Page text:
Josiah George Poole was born in 1818 to parents William and Mary who were then living in Bugle Street. The details of his education and training are unclear but by 1849 he was advertising himself as architect and surveyor. In 1848 he was appointed surveyor to the Improvement Commissioners, a body set up in 1844 to effect improvements to the streets, sanitation and lighting of the town. In 1850 he gave evidence to the public inquiry by William Ranger into the health of the town. Poole became the first surveyor of the Local Board of Health later that year, and in 1856 he was appointed borough surveyor. He operated from a number of business premises over the years, but from 1851 he leased the central portion of Old Palace House, now Tudor House (he seems to have moved out by 1858 but to have returned by 1880 and remained in residence until 1891). As borough surveyor he was responsible for restoration work on the Bargate and the Grammar School in Bugle Street.

In 1865 he designed the fountain donated to the town by John Ransom, originally sited on Asylum Green which now stands a little way to the north. In 1866, after leaving the borough council, he took up an engineering post with Shirley Local Board of Health and designed and built its first drainage and sewerage scheme. In 1871, now operating from offices in Portland Street, he became surveyor to Southampton Harbour Board. In 1878 he helped draw up plans for the new Masonic Hall in Albion Place. He died in 1897 and is buried in the Old Cemetery.

Census information shows him in 1861 at 6 Albion Place, with his wife Louisa (26), seven children and one servant. The eldest two or three children must be his children by another wife, as they are too old to be Louisa's. In 1871 he is living at 21 Portland Street, with Louisa and 10 children, from Eliza (20) to Ella (8 months). In 1881 he is living at 9 St Michael Square with Louisa (46), daughters Louisa (20), Emmeline (18) and Ada (14), and sons Frederick (15) and Edward (4). A reader of Sotonopedia from Ohio in the United States has been in touch to tell us that Josiah and Louisa's son Edward emigrated to the US and was her ancestor.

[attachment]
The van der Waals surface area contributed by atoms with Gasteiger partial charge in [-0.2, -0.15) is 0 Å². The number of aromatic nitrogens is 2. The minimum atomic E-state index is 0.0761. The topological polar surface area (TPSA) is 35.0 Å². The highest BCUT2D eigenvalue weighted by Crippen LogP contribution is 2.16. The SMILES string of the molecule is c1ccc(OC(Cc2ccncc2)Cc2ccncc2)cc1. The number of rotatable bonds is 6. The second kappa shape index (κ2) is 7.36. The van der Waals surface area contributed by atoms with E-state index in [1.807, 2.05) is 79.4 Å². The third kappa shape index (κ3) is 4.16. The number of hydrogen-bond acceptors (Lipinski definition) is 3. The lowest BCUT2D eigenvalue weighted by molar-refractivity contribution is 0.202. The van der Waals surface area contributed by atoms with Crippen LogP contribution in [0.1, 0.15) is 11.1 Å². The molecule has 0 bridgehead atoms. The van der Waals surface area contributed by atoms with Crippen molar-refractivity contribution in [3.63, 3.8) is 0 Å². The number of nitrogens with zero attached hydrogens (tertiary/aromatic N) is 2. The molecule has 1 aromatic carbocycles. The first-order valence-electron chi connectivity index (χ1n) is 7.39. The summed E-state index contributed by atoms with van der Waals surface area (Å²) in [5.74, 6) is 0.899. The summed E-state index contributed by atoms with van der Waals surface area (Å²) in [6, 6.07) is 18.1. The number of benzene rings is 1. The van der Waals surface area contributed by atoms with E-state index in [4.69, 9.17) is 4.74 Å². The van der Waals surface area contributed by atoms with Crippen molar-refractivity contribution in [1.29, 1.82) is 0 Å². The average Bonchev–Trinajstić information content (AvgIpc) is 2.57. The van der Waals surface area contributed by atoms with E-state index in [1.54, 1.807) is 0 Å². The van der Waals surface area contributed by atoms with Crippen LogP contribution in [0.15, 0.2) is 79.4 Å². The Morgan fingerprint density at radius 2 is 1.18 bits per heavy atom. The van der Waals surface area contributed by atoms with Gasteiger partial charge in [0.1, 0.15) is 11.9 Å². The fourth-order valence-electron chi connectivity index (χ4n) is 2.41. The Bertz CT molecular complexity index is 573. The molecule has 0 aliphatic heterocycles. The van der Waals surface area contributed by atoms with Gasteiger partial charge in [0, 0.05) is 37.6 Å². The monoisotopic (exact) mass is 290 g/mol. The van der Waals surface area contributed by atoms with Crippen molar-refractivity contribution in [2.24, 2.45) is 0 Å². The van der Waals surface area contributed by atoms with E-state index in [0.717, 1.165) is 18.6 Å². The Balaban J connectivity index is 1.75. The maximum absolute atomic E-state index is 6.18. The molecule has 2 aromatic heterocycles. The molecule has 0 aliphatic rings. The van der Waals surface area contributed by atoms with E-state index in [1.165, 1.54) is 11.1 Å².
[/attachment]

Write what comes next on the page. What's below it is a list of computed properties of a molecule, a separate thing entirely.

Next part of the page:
There is an account by Poole's granddaughter, Florence Cropton (née Halladay) of Christmas parties held by the Poole family at Tudor House (see clipping below). Christmas dinner was served in the room sometimes known as the Banqueting Hall, after which there was music (there being a piano in the room) and dancing.

Poole's son, Edward Cooper Poole, was also the architect, surveyor and engineer to Southampton Harbour Board, formally from his father's death in 1897 (with the Board noting that in fact he was informally doing the work already) until his own death in 1935.

Josiah George Poole

Image Unavailable

From undated newspaper article (see clippings)

Josiah George Poole

Image Unavailable

From a photograph of 1867 in Southampton Local History Forum Journal (see below) where it appeared with courtesy of John Cooper-Poole.


Newspaper clippings:

Article about Poole family Christmases at Tudor House - (no source, no date - sometime after 1912)


Further reading:
‘Josiah George Poole; Architect and Surveyor Serving Southampton’, by A. G. K. Leonard, in Southampton Local History Forum Journal, no. 13, Spring 2008, p13-27. (HS/h)


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